“I believe there exists throughout America today a rampant sabotaging of leaders who try to stand tall amid the raging anxiety storms of our time. It is a highly reactive atmosphere pervading all the institutions of our society – a regressive mood that contaminates the decision-making processes of governments and corporations at the highest level and, on the local level, seeps down into the deliberations of neighborhood church, synagogue, hospital, library, and school boards.”
One of the reasons that leaders fail to lead, Friedman says, is because we treat them as vendors.
Trained every day to be consumers, we treat everything as a product to be bought. For instance, we don’t elect national leaders. Instead, we work to get our “brand name” in power. In the same way that people have strong opinions about the consumption of Pepsi or Coke, we either like Liberal or Conservative, Democrat or Republican, and only those who are on our side have any brains at all. If the brand we don’t like is in power we simply demonize everything they do. We believe that because at Burger King we can have it “our way,” everything else works the same way. The result is that “leaders” ignore things like doing the right thing, and acting in the common good in favor of keeping customers happy. Sadly, leaders have become vendors.
Believing that the customer (that’s us) is always right, our ability to dialogue on difficult issues, to seek the common good, or even to be civil to one another, goes right out the window. It’s either, “my way or the highway.” Eventually, this all or nothing attitude leads to violence as we all too often see in the news these days.
In the church, we can all too easily see ourselves as customers to be served instead of disciples of Christ who do the serving.
When a decision is made that doesn’t sit well with us it’s all too easy to file a complaint with the customer service department; to focus on our dissatisfaction and voice it as criticism; or insist that the leaders are intentionally up to no good. The vendors (a.k.a., leaders) of the congregation have simply failed to deliver the goods.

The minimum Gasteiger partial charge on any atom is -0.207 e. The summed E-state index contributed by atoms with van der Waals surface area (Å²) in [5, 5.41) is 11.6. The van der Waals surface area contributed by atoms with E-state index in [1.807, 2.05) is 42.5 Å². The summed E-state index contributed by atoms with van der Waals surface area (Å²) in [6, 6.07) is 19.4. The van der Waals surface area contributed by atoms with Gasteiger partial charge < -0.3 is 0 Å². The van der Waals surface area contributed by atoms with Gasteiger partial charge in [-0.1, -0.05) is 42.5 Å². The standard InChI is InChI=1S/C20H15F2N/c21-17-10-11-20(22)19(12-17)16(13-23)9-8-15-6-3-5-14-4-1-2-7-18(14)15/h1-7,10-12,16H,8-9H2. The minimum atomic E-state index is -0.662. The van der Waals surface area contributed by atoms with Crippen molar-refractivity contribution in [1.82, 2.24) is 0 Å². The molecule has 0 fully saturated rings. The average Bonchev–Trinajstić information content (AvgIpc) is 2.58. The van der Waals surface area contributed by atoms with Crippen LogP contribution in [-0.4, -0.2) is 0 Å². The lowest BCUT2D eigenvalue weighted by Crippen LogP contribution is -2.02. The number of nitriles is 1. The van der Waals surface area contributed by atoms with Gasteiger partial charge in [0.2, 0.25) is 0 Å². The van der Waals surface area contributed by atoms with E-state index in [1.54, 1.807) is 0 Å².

On the other hand, leaders can become so attuned to the criticism and take on the role as vendor to the point that “job one” becomes trying to keep everyone happy (an impossibility) instead of tending to the mission of the congregation.
I share this reflection not because our congregation manifests this behavior consistently. We do not. That is a blessing from God. I share this because this problem is all around us.
Changing leaders into vendors is a sign of sin and brokenness.
As people of faith, we can work to edify instead of tear down, and focus on the needs of others instead of self-service. Scripture reminds us that leaders are called and gifted to lead; that all the members of the body of Christ are to be about the business of building up that body. That takes leadership – godly leadership. Such individuals must be encouraged to lead, by boldly stepping out in faith to serve effectively for Christ.
It is very important to make sure we “keep the main thing, the main thing.”
Let’s pray and work that it might happen everywhere.
[Dear Reader, today’s article was written by a minister friend (Pastor John) from the Lutheran Church (ELCA – Evangelical Lutheran Church of America). I was reading this article written for the church newsletter while vacationing at my brother’s in Virginia. What impressed me was his clarity in identifying a major problem in our church leadership today, but even more so in our entire culture. I trust you are as challenged as I was in reading this article. I received his permission to use this article for Roots in Ripon with a few editorial changes.]